Movement and momentum

Virender Sehwag going through a training session with Ajit Agarkar.-V.V. KRISHNAN

DRENCHED in sweat, and sounding like a steam engine straining to negotiate a steep climb in the mountains, Virender Sehwag stepped off the treadmill. Drained from the effort of clocking and maintaining 13 kmph on the machine he looked as if he could do with some rest.

"Yeh karna padta hai," he said, towelling himself vigorously but it wasn't long before his breathing became normal and he regained his smile and his composure. Looking around the gym of St. James Hotel, London, he saw several team-mates going through a strenuous training session. This was a typically grey day in England when overcast skies released spitting rain, forcing play to be abandoned. The physio/trainer sensed this as an opportunity to drag everyone into the gym which meant some players lifted weights, others draped themselves round a blue swiss ball and a few pulled elastic rubber ropes to strengthen their muscles. Explaining this activity Sehwag said "cricket was getting faster and fitter by the day, the standards kept going up. You have to keep racing faster and faster. There is no place in the game for a slow mover or an ordinary fielder".

This non-stop movement is the essence, the fundamental truth of modern sport. Cricket is about bat and ball but, as teams compete, the underlying reality is movement, about staying ahead of competition and keeping one's nose in front. For this, yesterday's performance is not good enough because the bar keeps rising, the challenges keep becoming tougher by the day. This truth holds for all sports — in athletics, Asafa Powell clocks 9.77; Tiger Woods slams his driver longer than players of the past; Roddick releases more rockets, that too at previously unheard of speeds; even Sania Mirza whacks the ball with surprising power.

Cricket too has moved with the times, shaken, if not swamped, by new methods, unable to resist changes. Through this process it has pushed forward, reinvented and redefined itself and adjusted to the developments swirling around it. Modern batsmen, liberated both in spirit and style, smash the ball harder and further, fielders hold catches and chase balls as though they were athletes sprinting in a stadium.

Most times this movement, the urge to push the limits, is created by forces from outside. Competition is a healthy motivator and a powerful trigger but also a deadly disease that devours those that are defeated — it recognises winners, salutes champions but harshly discards the unfortunates who get left behind.

Rahul Dravid, who is very conscious that he does justice to his talent, at a fitness camp.-K. BHAGYA PRAKASH

Often the challenge emerges from within, the movement fuelled by ambitious individuals who refuse to submit and are determined to leave their imprint on the game. Sachin says he is motivated by his own expectations, he sets his own goals and then works to satisfy his pride and ego. For him it matters little what others expect, nor is it an issue of letting others down. What counts is he wants to do the best for himself, be true to himself and answer his conscience. Dravid says the same thing — cricket is about playing to potential and doing justice to one's talent. In this scheme, it is the duty of a player not to waste the skills bestowed by nature, he must therefore wage a relentless struggle against opponents/conditions/bowlers/advancing age/declining motivation/pressure/fatigue or whatever else that could be an inconvenient hurdle.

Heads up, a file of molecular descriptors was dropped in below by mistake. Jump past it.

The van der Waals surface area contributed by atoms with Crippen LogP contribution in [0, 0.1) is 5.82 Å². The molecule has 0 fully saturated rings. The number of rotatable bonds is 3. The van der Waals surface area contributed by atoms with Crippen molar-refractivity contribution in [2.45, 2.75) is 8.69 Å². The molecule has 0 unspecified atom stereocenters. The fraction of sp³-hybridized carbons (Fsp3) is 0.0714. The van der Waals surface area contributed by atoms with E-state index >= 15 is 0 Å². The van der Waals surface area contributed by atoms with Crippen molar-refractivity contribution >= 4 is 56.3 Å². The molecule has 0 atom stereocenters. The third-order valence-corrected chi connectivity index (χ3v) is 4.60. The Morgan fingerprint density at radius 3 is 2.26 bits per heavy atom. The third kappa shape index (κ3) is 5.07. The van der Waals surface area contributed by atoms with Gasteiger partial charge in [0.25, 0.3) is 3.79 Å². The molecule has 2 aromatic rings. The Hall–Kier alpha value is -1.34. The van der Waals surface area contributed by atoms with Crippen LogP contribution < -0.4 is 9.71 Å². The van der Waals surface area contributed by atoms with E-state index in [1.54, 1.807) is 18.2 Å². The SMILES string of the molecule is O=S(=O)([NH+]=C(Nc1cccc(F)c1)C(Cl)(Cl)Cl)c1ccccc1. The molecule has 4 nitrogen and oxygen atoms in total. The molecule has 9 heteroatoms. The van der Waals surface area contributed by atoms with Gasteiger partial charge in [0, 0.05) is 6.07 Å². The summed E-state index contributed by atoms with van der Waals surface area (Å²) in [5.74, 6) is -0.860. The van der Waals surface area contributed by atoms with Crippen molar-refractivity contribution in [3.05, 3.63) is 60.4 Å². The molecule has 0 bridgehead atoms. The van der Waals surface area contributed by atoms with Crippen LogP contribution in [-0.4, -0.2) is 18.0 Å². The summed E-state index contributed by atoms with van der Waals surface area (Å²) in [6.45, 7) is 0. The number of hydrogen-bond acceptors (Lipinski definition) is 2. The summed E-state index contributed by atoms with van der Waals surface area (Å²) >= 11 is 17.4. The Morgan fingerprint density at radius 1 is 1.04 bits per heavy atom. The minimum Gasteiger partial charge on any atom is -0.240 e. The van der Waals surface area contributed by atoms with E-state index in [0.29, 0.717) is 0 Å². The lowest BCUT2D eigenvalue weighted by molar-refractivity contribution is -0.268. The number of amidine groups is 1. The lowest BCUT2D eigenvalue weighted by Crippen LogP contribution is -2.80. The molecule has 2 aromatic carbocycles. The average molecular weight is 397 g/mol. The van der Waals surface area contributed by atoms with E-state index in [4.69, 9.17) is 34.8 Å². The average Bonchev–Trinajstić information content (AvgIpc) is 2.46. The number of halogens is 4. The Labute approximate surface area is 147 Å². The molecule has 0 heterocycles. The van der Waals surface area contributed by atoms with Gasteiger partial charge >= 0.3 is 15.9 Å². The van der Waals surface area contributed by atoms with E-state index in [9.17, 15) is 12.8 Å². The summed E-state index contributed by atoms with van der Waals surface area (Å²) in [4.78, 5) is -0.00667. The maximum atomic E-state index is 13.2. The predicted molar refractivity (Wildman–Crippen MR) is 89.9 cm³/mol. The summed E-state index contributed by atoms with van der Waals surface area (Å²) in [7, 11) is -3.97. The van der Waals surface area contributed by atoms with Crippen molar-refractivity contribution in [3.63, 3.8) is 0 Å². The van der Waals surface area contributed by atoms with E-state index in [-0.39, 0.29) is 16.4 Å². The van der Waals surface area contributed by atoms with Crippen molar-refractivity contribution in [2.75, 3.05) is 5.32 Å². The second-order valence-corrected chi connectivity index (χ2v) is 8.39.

While players strive to create movement, teams concentrate on maintaining momentum, an elusive and somewhat indescribable quality. When momentum arrives, the group works smoothly to achieve common goals and the team appears nicely adjusted and coordinated. In this state strange things happen: No. 6 scores a fighting 80 when the top order has collapsed, part bowlers chip in with valuable wickets after an inspired bowling change, short cover latches on to a blinder 20 yards from the bat and an obdurate tailender survives a full session against the new ball to annoy the opposition no end.

But this mysterious momentum also disappears suddenly, evaporating in air as if someone rudely switched off the supply and disconnected the mains. In such situations, good starts by openers are wasted by crippling mid-innings collapses, bowlers suddenly don't look threatening enough, balls slide down leg and batsmen receive more hittable balls than they did in the past. Fast bowlers bang the ball in but nothing hits the splice of the bat, there are no edges, shoulders drop and there is an air of lethargy and helplessness in the movement of fielders.

Perhaps Australia is currently experiencing this absence of momentum. Unquestioned kings of cricket, the Aussies strode on to the ground with a swagger, arrogant and triumphant, their authority acclaimed by the ICC which manufactured the October Super Series to test them against the best of the rest. But Bangladesh brought them down a few notches by stunning them and now England senses a chance to dislodge the Aussies.

Players have learnt that they must keep performing, keep running faster and faster to stay in the same place. This because cricket is a deadly treadmill which does not decelerate, and never stops moving. Golfers and tennis players know they can't take a break, rest and return because sports does not permit these luxuries even to the most gifted. Step aside for a breather and someone else, fit and fresh, occupies the spot to permanently slam the door on you. Teams have also understood they need to keep doing the right things, and innovate so that others don't catch up. Cricket, in a crude way, is a circus — it has to keep offering new tricks to catch the attention of patrons.